View from India: Cashless economy ahead
India is moving towards being a cashless economy. Ever since the Government of India (GoI) announced its decision to scrap five hundred and one thousand rupee notes in November 2016, it has accelerated a slew of activities - the most obvious being that of citizens queuing up at nationalised banks to deposit old notes.
Going completely digital is a new, untapped market for India. “The stock of currency is being replaced by cashless transactions. A policy window is being opened out to bring the government, regulators, markets, technology and innovation together to create a modern digital financial economy. All this is backed by solutions like Aadhaar and ATMs,” said Nandan Nilekani, former chairman of the Unique Identification Authority of India (UIDAI), speaking at the Global Technology Summit 2016, from Carnegie India, a public-policy think-tank.
The government, along with regulation, technology and markets need to collaborate to pave the way for a cashless economy in times to come. “The government’s move begins the long march towards a formal economy and will lead to greater financial inclusion across India through the use of digital payments,” added Nilekani.
Domestic services along with payments infrastructure such as the Aadhaar number, Unique Payment Interface (UPI), microATMs and Unstructured Supplementary Service Data (USSD) will be leveraged to encourage people to migrate towards cashless payments.
“Around 350 million people still use feature phones. For them USSD will be the means for cashless payments. About 300 million people in rural India don’t even have the feature phone. MicroATMs will come in handy for this category,” highlighted Nilekani. E-KYC (electronic know your customers) can be used as a strategic tool to time-to-market the concept of digital payments to this section of consumers. Transactions for both categories of people are expected to change.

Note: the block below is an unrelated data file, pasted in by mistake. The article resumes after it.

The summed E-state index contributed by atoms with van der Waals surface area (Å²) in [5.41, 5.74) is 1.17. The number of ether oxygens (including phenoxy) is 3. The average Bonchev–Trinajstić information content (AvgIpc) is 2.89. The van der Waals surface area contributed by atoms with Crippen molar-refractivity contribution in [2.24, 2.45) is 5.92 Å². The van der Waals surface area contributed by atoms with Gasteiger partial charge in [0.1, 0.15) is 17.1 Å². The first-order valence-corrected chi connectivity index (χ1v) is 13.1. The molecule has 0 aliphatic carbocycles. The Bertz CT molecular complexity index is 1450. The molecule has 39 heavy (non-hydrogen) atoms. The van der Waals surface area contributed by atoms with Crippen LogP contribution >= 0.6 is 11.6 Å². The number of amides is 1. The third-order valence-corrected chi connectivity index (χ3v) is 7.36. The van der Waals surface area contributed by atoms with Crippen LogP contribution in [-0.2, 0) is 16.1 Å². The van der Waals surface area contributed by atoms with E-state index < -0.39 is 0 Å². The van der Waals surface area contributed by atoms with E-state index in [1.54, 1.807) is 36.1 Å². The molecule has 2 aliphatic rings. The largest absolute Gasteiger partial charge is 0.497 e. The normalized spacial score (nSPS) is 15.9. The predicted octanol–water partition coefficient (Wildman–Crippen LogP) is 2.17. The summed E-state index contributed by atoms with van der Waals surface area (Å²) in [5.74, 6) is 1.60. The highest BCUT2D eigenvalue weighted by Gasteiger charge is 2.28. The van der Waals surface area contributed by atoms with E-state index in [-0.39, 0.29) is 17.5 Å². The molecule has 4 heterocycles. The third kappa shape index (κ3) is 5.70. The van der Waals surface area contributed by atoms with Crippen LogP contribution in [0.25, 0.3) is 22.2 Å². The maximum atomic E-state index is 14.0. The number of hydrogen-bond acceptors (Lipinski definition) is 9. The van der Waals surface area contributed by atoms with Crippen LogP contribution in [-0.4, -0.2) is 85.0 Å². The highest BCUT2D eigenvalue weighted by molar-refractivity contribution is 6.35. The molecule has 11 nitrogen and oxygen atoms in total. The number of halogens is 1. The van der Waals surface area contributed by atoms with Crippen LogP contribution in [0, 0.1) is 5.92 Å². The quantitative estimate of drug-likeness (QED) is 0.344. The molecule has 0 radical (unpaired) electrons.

Old money - i.e. cash - will be replaced by new money, which is cashless. Mobile wallets (m-wallets) are vying for a slice of the digital pie, as over 70 per cent of the citizens use mobiles to access the Internet in India. Up to now, credit and debit cards have been designed for the more well-off users. The m-wallet is positioned for every segment of society.
What is more, India already has over one million mobile subscribers, so the digital payment system has cracked the volume game. The cashless digital footprint is expected to unleash new ideas for app developers. Fresh competition is anticipated to come from startups as they position themselves in this new money economy.
Banking has primarily been perceived as a high-value, low-volume business, but in the case of m-wallets the business model is quite the opposite. Financial institutions have earned revenue by transacting fees, but for mobile wallets, the source of revenue comes from the data. It means data will be used for mass inclusion of the population to access cashless transactions.
In the traditional cash world, cash was printed in four locations in India and it was a sovereign function. Looking ahead, digital finance is essentially a tech-driven function which is now being executed by private companies.
The cashless economy is a revolution expected to trigger ripples of apprehension. The truth is that all consumers (both first-timers and existing users) are concerned about safeguarding their accounts from cyber crimes and phishing. In view of this growing anxiety, the government has stepped in to launch ‘DigiShala’, a Doordarshan free-to-DTH channel.
The channel will throw light on the procedures involved in digital payment, along with its benefit to people in the rural and semi-urban areas. DigiShala will be available through GSAT15 (DD Direct DTH), 93.5 degree east, receive frequency 11590 Mhz.
Digi Dhan Abhiyan is a campaign floated by the Ministry to encourage small traders towards digital payments. The marketing blitzkrieg will also run in partnership with the central and state governments.